Taren Grom, Editor
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To solve the industry’s biggest challenges, healthcare companies need to attract and engage the brightest talent.
Gen Tech, Gen Wii, Net Gen, Digital Natives — these are some of the descriptors used to identify the next generation of the workforce. While Millennials will account for 50% of the global workforce in 2020, they are no longer “the next generation.” Enter Gen Z, born between 1995 and 2010; they comprise 25% of the U.S. population.
This next gen workforce is macro-aware, realistic, flexible, and extremely sophisticated in its approach toward technology and innovation — after all they grew up using smart screens and real-time response. They are creative and private, but appreciate mentorship. They are motivated by money and security, but demand respect for diversity and social fairness. They are optimistic about their future. According to Partnership Employment, they are impatient with feedback, competitive, less team-oriented and more entrepreneurial, and look for quick advancement. They are brand and reputation-oriented.(PV)
Attracting the Workforce of the Future
Executive VP, Creative Director, Dudnyk
Despite the bad rap that millennials get in the business world, I, for one, am often surprised and inspired by their desire to do good things. They are not interested in doing work for the sake of work. Although they want to be adequately compensated, and as early in their career as possible, what seems to drive their interest in one industry over another is the meaning behind the work. It is our job as industry veterans to encourage that interest by showing them the tremendous impact our work can have on people’s lives. Whether it is advocating for the approval of life-changing therapies, helping to find and treat patients who may otherwise be missed, or educating physicians about the many unknown challenges patients face and their role in overcoming those challenges — there is quite a bit of meaning and fulfillment to be found in healthcare marketing and communications. We can draw more of the next generation into our workforce when we help them connect what we do to the bigger picture, which can be easy to lose sight of on a daily basis. We have to look beyond the dollars and cents to the things that are fueled by the dollars and cents: the research, the science, the progress. We also have to look toward our ability to help patients learn to advocate for themselves and for their health; to help physicians stay abreast of the latest treatments and methodologies; and ultimately, to help people live longer, happier, healthier lives. It is these types of reminders that young people need not only to consider joining our field, but also to stay motivated and engaged once they’ve become a part of it. That, and a heck of a lot of promotions and salary increases.
VP Product Strategy
The next generation can be inspired by looking ahead. From a technology perspective, this is a really exciting time to join the industry. We are seeing new, exciting sensors and wearables being developed to diagnose, detect, and measure more aspects of health and disease. This brings huge potential in how we leverage these technologies to make better measurements, or to measure things we previously couldn’t. Ultimately, this provides deeper insights in understanding the effects of new treatments. We also see innovation and invention in the way that existing technologies are being used to provide novel health outcomes. For example, the accelerometer in a smartphone — used to flip display between portrait and landscape when the phone is rotated — can also be used to measure the degree of tremor a Parkinson’s patient is exhibiting. Another example is with video games. Traditionally used for entertainment, video games can also be used to derive measurements of cognitive processing in ADHD and Alzheimer’s disease. In fact, motion-based computer game platforms like the X-Box enable applications to be designed that track the movement of limb joints in order to monitor progress in stroke rehabilitation. But that’s not all.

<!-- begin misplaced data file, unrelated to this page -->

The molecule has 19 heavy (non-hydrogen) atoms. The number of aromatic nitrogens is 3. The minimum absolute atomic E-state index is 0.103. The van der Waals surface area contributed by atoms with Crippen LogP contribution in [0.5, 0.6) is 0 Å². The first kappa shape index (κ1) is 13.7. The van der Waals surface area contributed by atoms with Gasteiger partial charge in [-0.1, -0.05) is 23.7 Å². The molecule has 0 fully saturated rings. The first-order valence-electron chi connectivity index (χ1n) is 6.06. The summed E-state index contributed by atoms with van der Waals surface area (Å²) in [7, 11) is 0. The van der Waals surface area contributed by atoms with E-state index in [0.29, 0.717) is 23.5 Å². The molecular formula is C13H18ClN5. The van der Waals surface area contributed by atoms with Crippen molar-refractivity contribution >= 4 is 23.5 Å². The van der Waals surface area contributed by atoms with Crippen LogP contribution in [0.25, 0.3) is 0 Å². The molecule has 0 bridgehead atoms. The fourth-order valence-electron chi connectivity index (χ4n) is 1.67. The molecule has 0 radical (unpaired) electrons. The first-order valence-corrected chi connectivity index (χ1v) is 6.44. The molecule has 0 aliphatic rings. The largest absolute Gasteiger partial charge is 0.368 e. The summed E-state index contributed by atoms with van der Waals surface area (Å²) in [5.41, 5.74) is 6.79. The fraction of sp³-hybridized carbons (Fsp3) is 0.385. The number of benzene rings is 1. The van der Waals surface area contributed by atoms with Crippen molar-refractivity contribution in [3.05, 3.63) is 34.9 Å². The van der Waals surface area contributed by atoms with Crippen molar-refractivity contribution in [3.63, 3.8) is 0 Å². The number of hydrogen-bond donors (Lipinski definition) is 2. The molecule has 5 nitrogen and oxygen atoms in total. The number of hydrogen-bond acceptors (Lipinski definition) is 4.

There is also a drive to leverage technology to make participating in a clinical trial more convenient, from FaceTime-like applications for patients to have virtual visits with their site, to transportation services to aid their access to the study site. This innovative environment makes it an exciting time to join the industry as a technologist, with an exciting future ahead.
Executive VP and Chief Human Resource Officer,
We’re fortunate to work in an industry that is universally relevant in its mission: to improve health. No matter your job within the clinical research industry, we are united by a common desire for continuous improvement and to get therapies to patients faster. We are constantly bending the time and cost curve of drug development, while remaining committed to quality and patient safety.
This perspective matches the mindset of Generation Z, which is a group of individuals who are fiercely socially conscious and committed to challenging the status quo to pursue their ethical ideals. The opportunities are endless for this type of game-changing attitude within an industry like ours. I have no doubt this next generation will be motivated by the opportunity to be connected to this critical mission, while being encouraged to pursue solutions through bold new strategies.